In Malawi, it is expected that there are 1,800 people living with haemophilia. Of these, only 9 have been identified. This is because there are no facilities or trained staff in public hospitals to diagnose patients with haemophilia. With such a low number of identified patients, awareness of the condition is very low. People living with the condition do not realise that they have it. When healthcare professionals see a patient showing symptoms of haemophilia, they do not always realise what is causing them.
Establishing diagnosis, knowledge and awareness
This is why the NNHF Malawi project is the NNHF global fundraiser for 2016. With the funds raised, the project will establish a coagulation laboratory Kamuzu Central Hospital, a public hospital in Lilongwe. It will train lab technicians to diagnose haemophilia. It will deliver healthcare professional training so that there is a medical network who can identify patients and refer them for appropriate care.
Additionally, it will support a targeted awareness raising campaign that will help identify new patients and let them know where to get care and advice. All of these activities will culminate in a diagnosis day and patient education camp, to take place at the end of 2016.
Haemophilia is not a curse
One of the patients who will benefit from the project is 10-year old Osborne from Tongan. Unlike most people with haemophilia in the country, Osborne does have a diagnosis. This is thanks to the determination and perseverance of his parents – after seeing Osborne suffer for five years from swollen and painful joints, they undertook the 150km journey from their village to the hospital in Lilongwe.
With the doctors in Lilongwe suspecting haemophilia but unable to confirm the diagnosis, his parents took Osborne to a private laboratory for diagnosis, at great personal cost to themselves.
“We still don’t know what type of haemophilia he has, but at least we know he has it. We can tell our local doctors and our neighbours in our village about it” explains Alex, Osborne’s father. “Before he was diagnosed, people were accusing Osborne’s great grandmother of being a witch – saying she has cursed our family. Now they understand that the reality is that Osborne has a recognised medical condition.”
Engaging media and medical networks
Such incidences are caused by a lack of understanding of the condition, and are not isolated. That is why a crucial part of the NNHF project is an awareness campaign. This will use the media and medical networks to both help identify new patients, and increase understanding and empathy amongst the general public. To support the development of this campaign, the NNHF team delivered a 2-day strategic media engagement workshop to members of the patient association, in collaboration with Malawian journalists Jane Hauya and Tiya Kathewera.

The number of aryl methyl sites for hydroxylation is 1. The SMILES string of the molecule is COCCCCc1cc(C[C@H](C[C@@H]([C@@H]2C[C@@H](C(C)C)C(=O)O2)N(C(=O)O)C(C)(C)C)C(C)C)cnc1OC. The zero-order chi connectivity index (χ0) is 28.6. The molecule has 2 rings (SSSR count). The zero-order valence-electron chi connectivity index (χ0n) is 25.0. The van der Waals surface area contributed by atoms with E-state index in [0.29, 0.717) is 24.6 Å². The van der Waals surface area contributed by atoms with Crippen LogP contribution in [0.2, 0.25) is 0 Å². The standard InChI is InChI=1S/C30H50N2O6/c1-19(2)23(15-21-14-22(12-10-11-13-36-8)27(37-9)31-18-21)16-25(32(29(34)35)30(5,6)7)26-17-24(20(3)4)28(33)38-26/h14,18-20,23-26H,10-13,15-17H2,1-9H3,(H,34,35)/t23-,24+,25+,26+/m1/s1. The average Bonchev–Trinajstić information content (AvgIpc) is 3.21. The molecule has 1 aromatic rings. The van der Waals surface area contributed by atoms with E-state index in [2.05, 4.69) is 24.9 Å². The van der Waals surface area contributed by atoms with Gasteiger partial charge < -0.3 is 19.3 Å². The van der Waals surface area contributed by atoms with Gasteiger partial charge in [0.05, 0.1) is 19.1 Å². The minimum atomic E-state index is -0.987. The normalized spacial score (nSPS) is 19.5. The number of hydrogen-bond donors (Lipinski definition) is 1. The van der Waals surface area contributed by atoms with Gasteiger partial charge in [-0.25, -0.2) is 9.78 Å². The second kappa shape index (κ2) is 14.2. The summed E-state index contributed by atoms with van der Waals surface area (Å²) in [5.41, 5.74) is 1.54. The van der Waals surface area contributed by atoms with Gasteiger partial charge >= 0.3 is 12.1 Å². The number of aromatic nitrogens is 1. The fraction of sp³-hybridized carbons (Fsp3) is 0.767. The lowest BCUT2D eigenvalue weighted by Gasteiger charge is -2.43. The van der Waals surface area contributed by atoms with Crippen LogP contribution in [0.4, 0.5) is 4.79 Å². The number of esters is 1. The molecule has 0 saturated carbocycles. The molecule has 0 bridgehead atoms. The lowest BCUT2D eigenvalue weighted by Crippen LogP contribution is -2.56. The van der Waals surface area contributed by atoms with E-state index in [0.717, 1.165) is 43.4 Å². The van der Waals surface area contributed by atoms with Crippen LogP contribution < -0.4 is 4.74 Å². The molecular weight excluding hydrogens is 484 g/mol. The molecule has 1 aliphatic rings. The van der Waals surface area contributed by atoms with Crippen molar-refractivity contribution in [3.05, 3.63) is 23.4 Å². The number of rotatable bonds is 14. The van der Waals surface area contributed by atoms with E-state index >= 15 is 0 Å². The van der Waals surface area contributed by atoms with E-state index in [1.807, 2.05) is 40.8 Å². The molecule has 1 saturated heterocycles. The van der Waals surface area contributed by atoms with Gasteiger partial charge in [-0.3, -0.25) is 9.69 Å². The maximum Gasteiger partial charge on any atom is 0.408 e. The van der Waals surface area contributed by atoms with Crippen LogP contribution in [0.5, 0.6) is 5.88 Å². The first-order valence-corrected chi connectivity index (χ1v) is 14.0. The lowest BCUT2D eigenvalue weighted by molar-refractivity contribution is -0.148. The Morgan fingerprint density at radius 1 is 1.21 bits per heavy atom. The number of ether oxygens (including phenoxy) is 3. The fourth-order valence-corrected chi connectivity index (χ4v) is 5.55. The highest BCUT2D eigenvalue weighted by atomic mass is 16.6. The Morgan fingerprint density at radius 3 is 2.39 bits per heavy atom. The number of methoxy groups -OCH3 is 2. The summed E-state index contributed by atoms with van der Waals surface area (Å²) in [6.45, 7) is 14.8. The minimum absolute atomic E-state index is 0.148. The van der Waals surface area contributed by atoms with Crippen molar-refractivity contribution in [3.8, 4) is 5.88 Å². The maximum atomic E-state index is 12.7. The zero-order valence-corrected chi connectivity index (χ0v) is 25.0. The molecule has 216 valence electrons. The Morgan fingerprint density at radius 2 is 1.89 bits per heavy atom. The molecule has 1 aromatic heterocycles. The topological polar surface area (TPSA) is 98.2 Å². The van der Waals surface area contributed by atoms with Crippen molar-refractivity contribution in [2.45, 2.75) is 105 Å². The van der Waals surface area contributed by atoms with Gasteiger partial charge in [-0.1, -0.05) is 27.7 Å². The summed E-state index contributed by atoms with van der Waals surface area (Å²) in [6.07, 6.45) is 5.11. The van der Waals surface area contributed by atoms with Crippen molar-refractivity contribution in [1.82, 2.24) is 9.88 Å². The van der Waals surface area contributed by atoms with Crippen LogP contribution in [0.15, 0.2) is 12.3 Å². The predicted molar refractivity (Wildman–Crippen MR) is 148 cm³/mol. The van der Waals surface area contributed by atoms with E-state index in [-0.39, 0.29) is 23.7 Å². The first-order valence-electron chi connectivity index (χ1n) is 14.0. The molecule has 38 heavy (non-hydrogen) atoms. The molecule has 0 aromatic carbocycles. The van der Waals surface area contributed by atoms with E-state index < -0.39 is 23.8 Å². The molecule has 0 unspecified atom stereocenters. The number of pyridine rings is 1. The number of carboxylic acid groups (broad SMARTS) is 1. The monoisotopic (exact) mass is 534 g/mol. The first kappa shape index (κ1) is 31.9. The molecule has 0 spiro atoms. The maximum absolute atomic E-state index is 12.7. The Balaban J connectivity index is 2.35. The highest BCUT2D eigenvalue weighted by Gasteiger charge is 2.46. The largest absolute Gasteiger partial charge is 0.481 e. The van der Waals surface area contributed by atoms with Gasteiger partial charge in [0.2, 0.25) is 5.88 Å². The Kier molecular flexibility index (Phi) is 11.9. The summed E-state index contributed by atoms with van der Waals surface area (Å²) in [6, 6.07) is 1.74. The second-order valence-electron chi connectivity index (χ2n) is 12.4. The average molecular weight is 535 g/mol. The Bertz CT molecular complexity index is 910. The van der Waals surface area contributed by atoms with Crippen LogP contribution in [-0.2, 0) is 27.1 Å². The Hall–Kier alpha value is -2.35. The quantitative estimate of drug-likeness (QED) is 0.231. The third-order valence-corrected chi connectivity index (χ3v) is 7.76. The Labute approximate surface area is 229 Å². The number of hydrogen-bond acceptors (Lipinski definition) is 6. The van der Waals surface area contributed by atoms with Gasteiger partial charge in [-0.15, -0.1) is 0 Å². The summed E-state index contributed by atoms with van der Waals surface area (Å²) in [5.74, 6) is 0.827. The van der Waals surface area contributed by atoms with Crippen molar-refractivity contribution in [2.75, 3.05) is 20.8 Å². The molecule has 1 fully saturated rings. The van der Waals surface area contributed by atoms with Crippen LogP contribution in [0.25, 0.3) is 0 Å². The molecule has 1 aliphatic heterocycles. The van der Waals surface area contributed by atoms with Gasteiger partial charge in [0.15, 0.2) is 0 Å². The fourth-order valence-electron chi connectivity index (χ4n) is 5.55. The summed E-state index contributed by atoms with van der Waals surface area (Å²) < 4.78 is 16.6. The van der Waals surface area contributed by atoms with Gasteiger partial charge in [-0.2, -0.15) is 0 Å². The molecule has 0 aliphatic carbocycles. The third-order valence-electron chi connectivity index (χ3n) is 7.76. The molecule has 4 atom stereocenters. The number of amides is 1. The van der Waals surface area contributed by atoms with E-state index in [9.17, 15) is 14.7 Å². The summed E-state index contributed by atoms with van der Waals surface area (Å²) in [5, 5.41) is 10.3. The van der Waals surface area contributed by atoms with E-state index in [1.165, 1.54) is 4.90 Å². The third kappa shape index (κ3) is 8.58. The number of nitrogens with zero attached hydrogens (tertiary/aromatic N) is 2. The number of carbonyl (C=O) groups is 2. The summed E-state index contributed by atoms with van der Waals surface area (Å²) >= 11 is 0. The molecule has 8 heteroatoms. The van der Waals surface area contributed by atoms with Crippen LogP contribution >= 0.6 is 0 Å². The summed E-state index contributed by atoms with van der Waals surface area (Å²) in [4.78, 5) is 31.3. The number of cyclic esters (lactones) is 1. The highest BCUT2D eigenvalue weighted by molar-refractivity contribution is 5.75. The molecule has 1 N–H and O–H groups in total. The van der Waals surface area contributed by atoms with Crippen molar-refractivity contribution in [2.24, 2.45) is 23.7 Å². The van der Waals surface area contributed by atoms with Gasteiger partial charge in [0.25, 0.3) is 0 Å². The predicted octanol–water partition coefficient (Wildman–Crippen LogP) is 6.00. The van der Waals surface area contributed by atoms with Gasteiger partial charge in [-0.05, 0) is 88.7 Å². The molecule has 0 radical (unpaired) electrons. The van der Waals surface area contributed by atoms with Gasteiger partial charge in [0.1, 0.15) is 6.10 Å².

As well as giving the participants – which included healthcare professionals, patients and family members such as Alex – the skills to engage media, it also provided the opportunity to develop a communications action plan together, and allocate roles and responsibilities accordingly. The team is now busy planning it’s first activity – an in-depth briefing session for media to help them understand the condition and the key needs surrounding this. This, and many other planned activities, are inspired by the NNHF Uganda project which also ran a strategic media engagement plan which resulted in a commitment from the government to support haemophilia diagnosis and care.
Like in Uganda, suspected patients identified through the awareness campaign will be invited for screening day in December, and those diagnosed on this day will then attend a patient education camp. Here, they will join patients like Osborne and his family, to gain a better understanding of how to live with their condition, and join a network of support and experience sharing.
Acquiring knowledge across borders
Alongside these awareness raising activities, NNHF lead project partner Dr Yohannie Mlombe is preparing to start his NNHF fellowship in June. The fellowship will take place in Johannesburg under the supervision of Prof Johnny Mahlangu. It will provide Dr Yohannie more in-depth knowledge of haemophilia as well as an understanding of the organisation of care, which will prove invaluable upon his return as he will be organising country wide healthcare professional training.